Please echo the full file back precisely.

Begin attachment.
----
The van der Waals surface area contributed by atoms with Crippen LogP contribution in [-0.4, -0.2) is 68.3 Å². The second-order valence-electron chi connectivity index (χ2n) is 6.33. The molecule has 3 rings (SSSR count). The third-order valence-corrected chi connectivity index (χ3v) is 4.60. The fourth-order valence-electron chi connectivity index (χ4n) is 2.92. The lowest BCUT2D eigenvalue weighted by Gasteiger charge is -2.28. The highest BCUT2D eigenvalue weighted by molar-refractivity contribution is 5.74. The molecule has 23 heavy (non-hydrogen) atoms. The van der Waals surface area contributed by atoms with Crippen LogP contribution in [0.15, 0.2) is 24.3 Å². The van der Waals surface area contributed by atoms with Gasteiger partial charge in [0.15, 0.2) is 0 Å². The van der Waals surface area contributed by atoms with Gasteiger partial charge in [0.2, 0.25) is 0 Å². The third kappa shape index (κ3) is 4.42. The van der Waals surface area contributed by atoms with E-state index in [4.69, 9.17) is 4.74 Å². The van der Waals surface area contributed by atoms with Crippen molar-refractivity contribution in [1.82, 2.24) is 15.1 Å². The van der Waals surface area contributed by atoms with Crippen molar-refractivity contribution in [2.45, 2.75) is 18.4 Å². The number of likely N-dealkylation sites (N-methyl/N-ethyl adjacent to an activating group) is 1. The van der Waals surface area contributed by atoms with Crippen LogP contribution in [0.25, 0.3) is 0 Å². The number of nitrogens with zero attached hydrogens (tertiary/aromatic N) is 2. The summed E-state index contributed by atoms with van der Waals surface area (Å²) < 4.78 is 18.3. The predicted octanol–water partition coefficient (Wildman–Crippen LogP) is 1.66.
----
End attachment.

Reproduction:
The van der Waals surface area contributed by atoms with Crippen LogP contribution in [-0.4, -0.2) is 68.3 Å². The second-order valence-electron chi connectivity index (χ2n) is 6.33. The molecule has 3 rings (SSSR count). The third-order valence-corrected chi connectivity index (χ3v) is 4.60. The fourth-order valence-electron chi connectivity index (χ4n) is 2.92. The lowest BCUT2D eigenvalue weighted by Gasteiger charge is -2.28. The highest BCUT2D eigenvalue weighted by molar-refractivity contribution is 5.74. The molecule has 23 heavy (non-hydrogen) atoms. The van der Waals surface area contributed by atoms with Crippen LogP contribution in [0.15, 0.2) is 24.3 Å². The van der Waals surface area contributed by atoms with Gasteiger partial charge in [0.15, 0.2) is 0 Å². The van der Waals surface area contributed by atoms with Gasteiger partial charge in [0.2, 0.25) is 0 Å². The third kappa shape index (κ3) is 4.42. The van der Waals surface area contributed by atoms with E-state index in [4.69, 9.17) is 4.74 Å². The van der Waals surface area contributed by atoms with Crippen molar-refractivity contribution in [1.82, 2.24) is 15.1 Å². The van der Waals surface area contributed by atoms with Crippen molar-refractivity contribution in [2.45, 2.75) is 18.4 Å². The number of likely N-dealkylation sites (N-methyl/N-ethyl adjacent to an activating group) is 1. The van der Waals surface area contributed by atoms with Crippen LogP contribution in [0.25, 0.3) is 0 Å². The number of nitrogens with zero attached hydrogens (tertiary/aromatic N) is 2. The summed E-state index contributed by atoms with van der Waals surface area (Å²) < 4.78 is 18.3. The predicted octanol–water partition coefficient (Wildman–Crippen LogP) is 1.66.